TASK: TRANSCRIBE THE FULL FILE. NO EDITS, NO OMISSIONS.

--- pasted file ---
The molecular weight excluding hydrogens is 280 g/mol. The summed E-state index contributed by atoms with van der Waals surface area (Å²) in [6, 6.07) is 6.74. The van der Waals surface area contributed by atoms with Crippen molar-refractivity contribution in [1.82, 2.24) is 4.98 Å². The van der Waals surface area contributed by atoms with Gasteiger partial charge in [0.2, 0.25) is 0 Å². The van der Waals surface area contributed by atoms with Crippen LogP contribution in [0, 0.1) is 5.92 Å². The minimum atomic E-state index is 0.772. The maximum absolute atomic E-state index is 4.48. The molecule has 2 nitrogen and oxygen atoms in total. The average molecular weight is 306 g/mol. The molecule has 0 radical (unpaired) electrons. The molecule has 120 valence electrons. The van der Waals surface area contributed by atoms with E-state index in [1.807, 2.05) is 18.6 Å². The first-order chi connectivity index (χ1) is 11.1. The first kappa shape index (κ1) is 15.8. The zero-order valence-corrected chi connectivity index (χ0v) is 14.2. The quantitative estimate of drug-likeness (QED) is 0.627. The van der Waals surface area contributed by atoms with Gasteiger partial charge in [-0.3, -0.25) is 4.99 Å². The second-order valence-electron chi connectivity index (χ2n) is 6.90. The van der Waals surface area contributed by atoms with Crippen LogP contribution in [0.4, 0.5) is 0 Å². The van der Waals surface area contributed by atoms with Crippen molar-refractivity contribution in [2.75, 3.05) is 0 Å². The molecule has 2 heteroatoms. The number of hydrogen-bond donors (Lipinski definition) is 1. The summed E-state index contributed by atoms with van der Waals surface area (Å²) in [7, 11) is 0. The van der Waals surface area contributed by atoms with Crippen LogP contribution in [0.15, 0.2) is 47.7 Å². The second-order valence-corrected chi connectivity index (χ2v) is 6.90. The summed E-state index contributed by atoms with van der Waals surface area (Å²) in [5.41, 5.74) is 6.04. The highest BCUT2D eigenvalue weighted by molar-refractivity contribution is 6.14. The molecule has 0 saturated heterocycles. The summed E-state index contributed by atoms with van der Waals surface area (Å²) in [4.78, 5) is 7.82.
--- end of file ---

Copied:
The molecular weight excluding hydrogens is 280 g/mol. The summed E-state index contributed by atoms with van der Waals surface area (Å²) in [6, 6.07) is 6.74. The van der Waals surface area contributed by atoms with Crippen molar-refractivity contribution in [1.82, 2.24) is 4.98 Å². The van der Waals surface area contributed by atoms with Gasteiger partial charge in [0.2, 0.25) is 0 Å². The van der Waals surface area contributed by atoms with Crippen LogP contribution in [0, 0.1) is 5.92 Å². The minimum atomic E-state index is 0.772. The maximum absolute atomic E-state index is 4.48. The molecule has 2 nitrogen and oxygen atoms in total. The average molecular weight is 306 g/mol. The molecule has 0 radical (unpaired) electrons. The molecule has 120 valence electrons. The van der Waals surface area contributed by atoms with E-state index in [1.807, 2.05) is 18.6 Å². The first-order chi connectivity index (χ1) is 11.1. The first kappa shape index (κ1) is 15.8. The zero-order valence-corrected chi connectivity index (χ0v) is 14.2. The quantitative estimate of drug-likeness (QED) is 0.627. The van der Waals surface area contributed by atoms with Gasteiger partial charge in [-0.3, -0.25) is 4.99 Å². The second-order valence-electron chi connectivity index (χ2n) is 6.90. The van der Waals surface area contributed by atoms with Crippen LogP contribution in [0.4, 0.5) is 0 Å². The van der Waals surface area contributed by atoms with Crippen molar-refractivity contribution in [2.75, 3.05) is 0 Å². The molecule has 2 heteroatoms. The number of hydrogen-bond donors (Lipinski definition) is 1. The summed E-state index contributed by atoms with van der Waals surface area (Å²) in [7, 11) is 0. The van der Waals surface area contributed by atoms with Crippen LogP contribution in [0.15, 0.2) is 47.7 Å². The second-order valence-corrected chi connectivity index (χ2v) is 6.90. The summed E-state index contributed by atoms with van der Waals surface area (Å²) in [5.41, 5.74) is 6.04. The highest BCUT2D eigenvalue weighted by molar-refractivity contribution is 6.14. The molecule has 0 saturated heterocycles. The summed E-state index contributed by atoms with van der Waals surface area (Å²) in [4.78, 5) is 7.82.